• Echocardiogram.  The echocardiogram test is non-invasive and utilizes a hand-held device that allows the technician to capture the size, shape, and performance of your heart.
  • Sleep tests. Some cardiac arrhythmias are caused by sleep apnea, a condition when you stop breathing in your sleep. You will be asked to sleep either at a sleep center where they can observe you or at home with a portable device.

In some cases, your arrhythmia may not surface during these tests. Your doctor might then try to trigger your arrhythmia using the following methods:

  • Stress test or exercise stress test. A means for doctors to gauge if you have heart arrhythmia would be to make your heart work harder and beat faster. This can be done by either asking you to get on a treadmill or stationary bicycle, while your heart activity is monitored. If you have other medical complications such as coronary artery disease, you may be given medicine that simulates an exercise.
  • Tilt table test. This specific test is recommended by doctors for patients who experience syncopes or fainting spells. During a tilt table test, they will ask you to lie down on a flat table where you will be then placed in an upright position. Your doctor will then monitor your heart rate, ECG reading, and blood pressure to see whether there are any fluctuations.
  • Electrophysiological testing and mapping (EPS). This test tracks the electrical activity of your heart. Using wires, this test can help identify the location of the arrhythmia, and trace possible causes and triggers. EPS is also used by doctors if you have an underlying heart condition that might lead to the development of an arrhythmia. This study will allow your doctors to determine which treatment would be best to treat your heart problem.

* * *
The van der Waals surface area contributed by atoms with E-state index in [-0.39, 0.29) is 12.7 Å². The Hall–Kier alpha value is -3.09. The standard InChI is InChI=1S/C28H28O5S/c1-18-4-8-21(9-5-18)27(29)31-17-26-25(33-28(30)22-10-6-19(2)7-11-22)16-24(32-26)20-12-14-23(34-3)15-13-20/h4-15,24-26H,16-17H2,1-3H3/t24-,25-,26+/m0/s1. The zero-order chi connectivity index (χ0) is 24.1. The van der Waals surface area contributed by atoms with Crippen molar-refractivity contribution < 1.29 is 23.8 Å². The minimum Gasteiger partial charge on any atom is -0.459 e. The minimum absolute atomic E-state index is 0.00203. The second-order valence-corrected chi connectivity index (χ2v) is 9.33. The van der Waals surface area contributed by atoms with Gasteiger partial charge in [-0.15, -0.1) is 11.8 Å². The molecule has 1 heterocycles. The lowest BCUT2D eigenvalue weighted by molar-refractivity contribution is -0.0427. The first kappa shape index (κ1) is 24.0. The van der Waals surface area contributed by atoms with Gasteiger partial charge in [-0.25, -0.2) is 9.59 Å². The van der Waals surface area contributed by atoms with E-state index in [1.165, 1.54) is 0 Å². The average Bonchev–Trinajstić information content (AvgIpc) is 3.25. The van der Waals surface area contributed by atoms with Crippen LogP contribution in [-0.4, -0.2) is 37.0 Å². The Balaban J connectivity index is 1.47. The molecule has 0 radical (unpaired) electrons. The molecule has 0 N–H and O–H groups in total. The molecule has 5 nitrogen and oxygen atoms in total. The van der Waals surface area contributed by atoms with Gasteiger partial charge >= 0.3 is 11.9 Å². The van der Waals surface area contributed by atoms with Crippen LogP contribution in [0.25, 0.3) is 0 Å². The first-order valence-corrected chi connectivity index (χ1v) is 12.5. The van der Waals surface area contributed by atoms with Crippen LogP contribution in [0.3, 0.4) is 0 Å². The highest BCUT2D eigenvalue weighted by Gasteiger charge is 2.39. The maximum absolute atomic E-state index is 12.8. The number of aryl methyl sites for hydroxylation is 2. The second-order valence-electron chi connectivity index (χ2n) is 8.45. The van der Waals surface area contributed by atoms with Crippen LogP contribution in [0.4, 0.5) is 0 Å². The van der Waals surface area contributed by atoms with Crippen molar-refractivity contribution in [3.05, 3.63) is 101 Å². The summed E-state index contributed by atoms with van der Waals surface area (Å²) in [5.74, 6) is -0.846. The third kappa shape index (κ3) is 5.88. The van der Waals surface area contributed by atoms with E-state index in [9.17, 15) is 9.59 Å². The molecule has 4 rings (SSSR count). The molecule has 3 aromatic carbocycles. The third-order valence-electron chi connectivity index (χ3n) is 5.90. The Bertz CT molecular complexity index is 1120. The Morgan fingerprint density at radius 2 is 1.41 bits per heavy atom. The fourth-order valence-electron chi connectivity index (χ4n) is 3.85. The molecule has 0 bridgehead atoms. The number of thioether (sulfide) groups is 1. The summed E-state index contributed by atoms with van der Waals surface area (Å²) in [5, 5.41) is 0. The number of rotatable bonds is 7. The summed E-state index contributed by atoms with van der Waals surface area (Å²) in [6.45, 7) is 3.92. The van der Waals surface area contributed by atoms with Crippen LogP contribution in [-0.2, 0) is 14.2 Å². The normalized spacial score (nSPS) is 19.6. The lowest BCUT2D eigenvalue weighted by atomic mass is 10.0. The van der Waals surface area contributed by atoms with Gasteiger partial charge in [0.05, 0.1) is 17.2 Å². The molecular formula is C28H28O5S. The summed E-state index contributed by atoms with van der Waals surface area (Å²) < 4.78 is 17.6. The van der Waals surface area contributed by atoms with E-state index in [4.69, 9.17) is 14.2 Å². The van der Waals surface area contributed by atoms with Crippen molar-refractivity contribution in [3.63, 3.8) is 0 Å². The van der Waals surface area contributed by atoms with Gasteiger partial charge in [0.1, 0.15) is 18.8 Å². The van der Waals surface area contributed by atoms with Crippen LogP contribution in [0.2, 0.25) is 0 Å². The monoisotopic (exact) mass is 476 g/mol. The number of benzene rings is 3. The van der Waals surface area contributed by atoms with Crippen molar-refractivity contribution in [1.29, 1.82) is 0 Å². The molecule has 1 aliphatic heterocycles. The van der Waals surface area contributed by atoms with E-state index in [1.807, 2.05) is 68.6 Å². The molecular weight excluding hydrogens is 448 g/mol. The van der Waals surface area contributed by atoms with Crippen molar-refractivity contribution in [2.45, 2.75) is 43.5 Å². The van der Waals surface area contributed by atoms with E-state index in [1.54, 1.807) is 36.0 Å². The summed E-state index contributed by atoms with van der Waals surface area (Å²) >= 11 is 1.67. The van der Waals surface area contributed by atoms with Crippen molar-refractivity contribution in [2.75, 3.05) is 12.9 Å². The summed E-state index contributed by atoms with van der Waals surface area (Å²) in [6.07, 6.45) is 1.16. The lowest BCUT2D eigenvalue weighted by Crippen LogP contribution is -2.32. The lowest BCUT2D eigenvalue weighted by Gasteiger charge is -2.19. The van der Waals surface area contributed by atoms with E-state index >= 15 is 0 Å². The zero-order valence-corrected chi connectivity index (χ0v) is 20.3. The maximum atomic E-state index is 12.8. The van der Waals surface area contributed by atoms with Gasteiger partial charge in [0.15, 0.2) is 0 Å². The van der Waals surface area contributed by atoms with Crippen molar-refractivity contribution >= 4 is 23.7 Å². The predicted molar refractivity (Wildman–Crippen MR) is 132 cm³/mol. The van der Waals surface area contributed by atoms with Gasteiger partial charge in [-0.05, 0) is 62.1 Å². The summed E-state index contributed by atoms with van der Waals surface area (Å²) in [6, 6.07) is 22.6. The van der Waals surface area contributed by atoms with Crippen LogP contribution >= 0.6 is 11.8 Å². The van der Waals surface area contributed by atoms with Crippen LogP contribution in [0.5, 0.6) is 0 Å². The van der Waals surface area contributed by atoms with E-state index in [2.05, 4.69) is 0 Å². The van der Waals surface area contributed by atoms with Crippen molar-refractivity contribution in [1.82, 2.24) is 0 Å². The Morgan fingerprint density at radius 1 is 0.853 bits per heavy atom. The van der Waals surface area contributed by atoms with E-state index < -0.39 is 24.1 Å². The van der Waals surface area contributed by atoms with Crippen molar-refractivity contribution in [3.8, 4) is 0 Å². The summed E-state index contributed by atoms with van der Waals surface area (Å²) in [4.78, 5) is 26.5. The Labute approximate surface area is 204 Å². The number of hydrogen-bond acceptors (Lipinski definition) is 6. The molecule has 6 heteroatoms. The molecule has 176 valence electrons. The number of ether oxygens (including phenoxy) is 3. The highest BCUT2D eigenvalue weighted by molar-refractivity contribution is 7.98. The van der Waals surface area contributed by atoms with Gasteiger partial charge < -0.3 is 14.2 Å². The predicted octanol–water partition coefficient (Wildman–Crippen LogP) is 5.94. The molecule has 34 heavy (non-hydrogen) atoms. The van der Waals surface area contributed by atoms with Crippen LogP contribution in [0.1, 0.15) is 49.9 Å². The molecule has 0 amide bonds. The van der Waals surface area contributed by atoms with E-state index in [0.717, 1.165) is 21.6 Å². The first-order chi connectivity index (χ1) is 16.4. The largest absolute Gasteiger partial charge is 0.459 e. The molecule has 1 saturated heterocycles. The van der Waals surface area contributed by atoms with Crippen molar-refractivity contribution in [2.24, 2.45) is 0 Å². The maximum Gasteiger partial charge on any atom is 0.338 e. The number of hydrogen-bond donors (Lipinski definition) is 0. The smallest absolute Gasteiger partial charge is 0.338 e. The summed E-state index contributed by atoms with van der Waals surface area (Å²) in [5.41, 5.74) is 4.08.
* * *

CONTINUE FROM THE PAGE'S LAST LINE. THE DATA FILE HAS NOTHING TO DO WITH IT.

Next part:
Treatment 

How is Heart Arrhythmia Treated?

Depending on your type of arrhythmia, there are different treatments that your doctor may recommend to address your heart problem. For the majority of arrhythmia cases, surgery is only required if your condition is life-threatening. But surgery, in the case of arrhythmia typically involves placement of permanent pacemakers. 

For non-responsive or severe cases, trained specialists may recommend pacemakers, implantable defibrillators and biventricular devices. And the treatment will usually include anti-arrhythmic drug therapy. 

However, keep in mind that there are some lifestyle changes you can incorporate to prevent your condition from worsening. 

These are some of the more commonly known treatment options for heart arrhythmia.

  • Change to a healthy lifestyle
  • Anti-arrhythmic drug therapy
  • Pacemaker
  • Implantable defibrillators
  • Cardioversion
  • Catheter ablation
  • Cardiac catheterization

Key Takeaways

What is heart arrhythmia? Simply put, heart arrhythmia is a condition wherein the heart beats abnormally.

Most arrhythmia cases aren’t life-threatening, even if you may experience some worrying symptoms.

However, to prevent your ailment from worsening, it would be best to see a doctor.

Most patients who are diagnosed with heart arrhythmia are able to recover from it, especially once they undergo treatment.

Also, once your arrhythmia is under control, you may be advised to adopt certain lifestyle changes to become healthier.

Most doctors will recommend that you improve your diet, increase physical activity, avoid smoking, and manage your stress levels. 

Hello Health Group does not provide medical advice, diagnosis or treatment.